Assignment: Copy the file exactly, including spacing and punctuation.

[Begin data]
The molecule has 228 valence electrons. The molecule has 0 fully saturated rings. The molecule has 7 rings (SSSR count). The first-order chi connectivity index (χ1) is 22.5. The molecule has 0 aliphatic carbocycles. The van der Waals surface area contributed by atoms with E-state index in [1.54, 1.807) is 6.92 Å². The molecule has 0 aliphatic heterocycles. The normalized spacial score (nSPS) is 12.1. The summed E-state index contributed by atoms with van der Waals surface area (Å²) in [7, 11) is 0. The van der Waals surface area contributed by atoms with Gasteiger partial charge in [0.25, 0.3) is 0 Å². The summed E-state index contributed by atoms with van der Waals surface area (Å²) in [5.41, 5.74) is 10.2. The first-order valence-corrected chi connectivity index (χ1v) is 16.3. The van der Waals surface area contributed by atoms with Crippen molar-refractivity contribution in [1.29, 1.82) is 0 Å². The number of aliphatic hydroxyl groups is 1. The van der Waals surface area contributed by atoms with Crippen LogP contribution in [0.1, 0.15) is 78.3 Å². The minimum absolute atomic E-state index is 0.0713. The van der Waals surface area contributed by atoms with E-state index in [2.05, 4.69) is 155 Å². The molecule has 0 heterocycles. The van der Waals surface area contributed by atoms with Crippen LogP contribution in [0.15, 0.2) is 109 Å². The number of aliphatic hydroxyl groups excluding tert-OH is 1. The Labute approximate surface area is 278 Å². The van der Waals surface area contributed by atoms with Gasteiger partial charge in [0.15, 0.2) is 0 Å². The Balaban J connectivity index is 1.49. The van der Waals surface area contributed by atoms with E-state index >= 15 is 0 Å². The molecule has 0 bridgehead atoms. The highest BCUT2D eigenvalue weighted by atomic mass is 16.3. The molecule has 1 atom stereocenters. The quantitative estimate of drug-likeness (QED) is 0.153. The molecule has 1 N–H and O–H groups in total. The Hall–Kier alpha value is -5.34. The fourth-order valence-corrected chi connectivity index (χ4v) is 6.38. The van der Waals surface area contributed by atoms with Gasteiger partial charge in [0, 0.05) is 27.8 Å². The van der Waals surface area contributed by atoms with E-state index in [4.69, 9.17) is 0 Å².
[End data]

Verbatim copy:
The molecule has 228 valence electrons. The molecule has 0 fully saturated rings. The molecule has 7 rings (SSSR count). The first-order chi connectivity index (χ1) is 22.5. The molecule has 0 aliphatic carbocycles. The van der Waals surface area contributed by atoms with E-state index in [1.54, 1.807) is 6.92 Å². The molecule has 0 aliphatic heterocycles. The normalized spacial score (nSPS) is 12.1. The summed E-state index contributed by atoms with van der Waals surface area (Å²) in [7, 11) is 0. The van der Waals surface area contributed by atoms with Gasteiger partial charge in [0.25, 0.3) is 0 Å². The summed E-state index contributed by atoms with van der Waals surface area (Å²) in [5.41, 5.74) is 10.2. The first-order valence-corrected chi connectivity index (χ1v) is 16.3. The van der Waals surface area contributed by atoms with Crippen molar-refractivity contribution in [1.29, 1.82) is 0 Å². The number of aliphatic hydroxyl groups is 1. The van der Waals surface area contributed by atoms with Crippen LogP contribution in [0.1, 0.15) is 78.3 Å². The minimum absolute atomic E-state index is 0.0713. The van der Waals surface area contributed by atoms with E-state index in [2.05, 4.69) is 155 Å². The molecule has 0 heterocycles. The van der Waals surface area contributed by atoms with Crippen LogP contribution in [0.15, 0.2) is 109 Å². The number of aliphatic hydroxyl groups excluding tert-OH is 1. The Labute approximate surface area is 278 Å². The van der Waals surface area contributed by atoms with Gasteiger partial charge in [0.15, 0.2) is 0 Å². The Balaban J connectivity index is 1.49. The van der Waals surface area contributed by atoms with E-state index >= 15 is 0 Å². The molecule has 0 bridgehead atoms. The highest BCUT2D eigenvalue weighted by atomic mass is 16.3. The molecule has 1 atom stereocenters. The quantitative estimate of drug-likeness (QED) is 0.153. The molecule has 1 N–H and O–H groups in total. The Hall–Kier alpha value is -5.34. The fourth-order valence-corrected chi connectivity index (χ4v) is 6.38. The van der Waals surface area contributed by atoms with Gasteiger partial charge in [0, 0.05) is 27.8 Å². The van der Waals surface area contributed by atoms with E-state index in [4.69, 9.17) is 0 Å².